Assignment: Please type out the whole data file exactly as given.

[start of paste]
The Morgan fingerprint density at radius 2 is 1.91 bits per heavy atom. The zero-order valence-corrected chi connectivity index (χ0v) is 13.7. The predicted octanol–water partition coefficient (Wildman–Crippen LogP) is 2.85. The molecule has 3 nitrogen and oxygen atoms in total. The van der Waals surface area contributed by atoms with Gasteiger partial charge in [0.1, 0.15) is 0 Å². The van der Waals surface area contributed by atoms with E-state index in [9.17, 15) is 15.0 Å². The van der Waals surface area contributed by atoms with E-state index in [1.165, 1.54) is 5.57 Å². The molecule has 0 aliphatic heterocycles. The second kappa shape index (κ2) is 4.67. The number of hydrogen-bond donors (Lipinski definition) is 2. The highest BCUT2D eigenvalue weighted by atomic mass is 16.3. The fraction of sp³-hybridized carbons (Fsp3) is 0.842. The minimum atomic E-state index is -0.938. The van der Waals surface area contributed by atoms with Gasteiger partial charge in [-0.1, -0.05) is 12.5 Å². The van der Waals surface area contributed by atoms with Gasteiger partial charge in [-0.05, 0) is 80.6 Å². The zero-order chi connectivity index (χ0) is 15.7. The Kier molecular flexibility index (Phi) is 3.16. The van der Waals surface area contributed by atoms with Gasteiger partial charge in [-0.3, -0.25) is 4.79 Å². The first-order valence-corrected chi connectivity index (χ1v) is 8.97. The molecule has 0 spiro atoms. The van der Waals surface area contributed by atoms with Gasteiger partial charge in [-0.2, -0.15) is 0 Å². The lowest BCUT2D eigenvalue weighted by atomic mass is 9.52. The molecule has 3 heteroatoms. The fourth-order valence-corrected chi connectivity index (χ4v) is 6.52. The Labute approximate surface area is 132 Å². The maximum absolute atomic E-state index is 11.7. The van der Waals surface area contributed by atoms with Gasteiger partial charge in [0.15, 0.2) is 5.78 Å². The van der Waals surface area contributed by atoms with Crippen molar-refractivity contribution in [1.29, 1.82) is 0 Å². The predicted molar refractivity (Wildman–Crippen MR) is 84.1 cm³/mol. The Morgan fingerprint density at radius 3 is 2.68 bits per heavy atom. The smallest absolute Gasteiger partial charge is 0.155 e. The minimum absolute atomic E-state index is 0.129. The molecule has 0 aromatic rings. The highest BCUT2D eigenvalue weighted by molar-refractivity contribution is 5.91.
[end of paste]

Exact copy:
The Morgan fingerprint density at radius 2 is 1.91 bits per heavy atom. The zero-order valence-corrected chi connectivity index (χ0v) is 13.7. The predicted octanol–water partition coefficient (Wildman–Crippen LogP) is 2.85. The molecule has 3 nitrogen and oxygen atoms in total. The van der Waals surface area contributed by atoms with Gasteiger partial charge in [0.1, 0.15) is 0 Å². The van der Waals surface area contributed by atoms with E-state index in [9.17, 15) is 15.0 Å². The van der Waals surface area contributed by atoms with E-state index in [1.165, 1.54) is 5.57 Å². The molecule has 0 aliphatic heterocycles. The second kappa shape index (κ2) is 4.67. The number of hydrogen-bond donors (Lipinski definition) is 2. The highest BCUT2D eigenvalue weighted by atomic mass is 16.3. The fraction of sp³-hybridized carbons (Fsp3) is 0.842. The minimum atomic E-state index is -0.938. The van der Waals surface area contributed by atoms with Gasteiger partial charge in [-0.1, -0.05) is 12.5 Å². The van der Waals surface area contributed by atoms with Gasteiger partial charge in [-0.05, 0) is 80.6 Å². The zero-order chi connectivity index (χ0) is 15.7. The Kier molecular flexibility index (Phi) is 3.16. The van der Waals surface area contributed by atoms with Gasteiger partial charge in [-0.3, -0.25) is 4.79 Å². The first-order valence-corrected chi connectivity index (χ1v) is 8.97. The molecule has 0 spiro atoms. The van der Waals surface area contributed by atoms with Gasteiger partial charge in [-0.2, -0.15) is 0 Å². The lowest BCUT2D eigenvalue weighted by atomic mass is 9.52. The molecule has 3 heteroatoms. The fourth-order valence-corrected chi connectivity index (χ4v) is 6.52. The Labute approximate surface area is 132 Å². The maximum absolute atomic E-state index is 11.7. The van der Waals surface area contributed by atoms with Gasteiger partial charge in [0.15, 0.2) is 5.78 Å². The van der Waals surface area contributed by atoms with Crippen molar-refractivity contribution in [1.29, 1.82) is 0 Å². The predicted molar refractivity (Wildman–Crippen MR) is 84.1 cm³/mol. The Morgan fingerprint density at radius 3 is 2.68 bits per heavy atom. The smallest absolute Gasteiger partial charge is 0.155 e. The minimum absolute atomic E-state index is 0.129. The molecule has 0 aromatic rings. The highest BCUT2D eigenvalue weighted by molar-refractivity contribution is 5.91.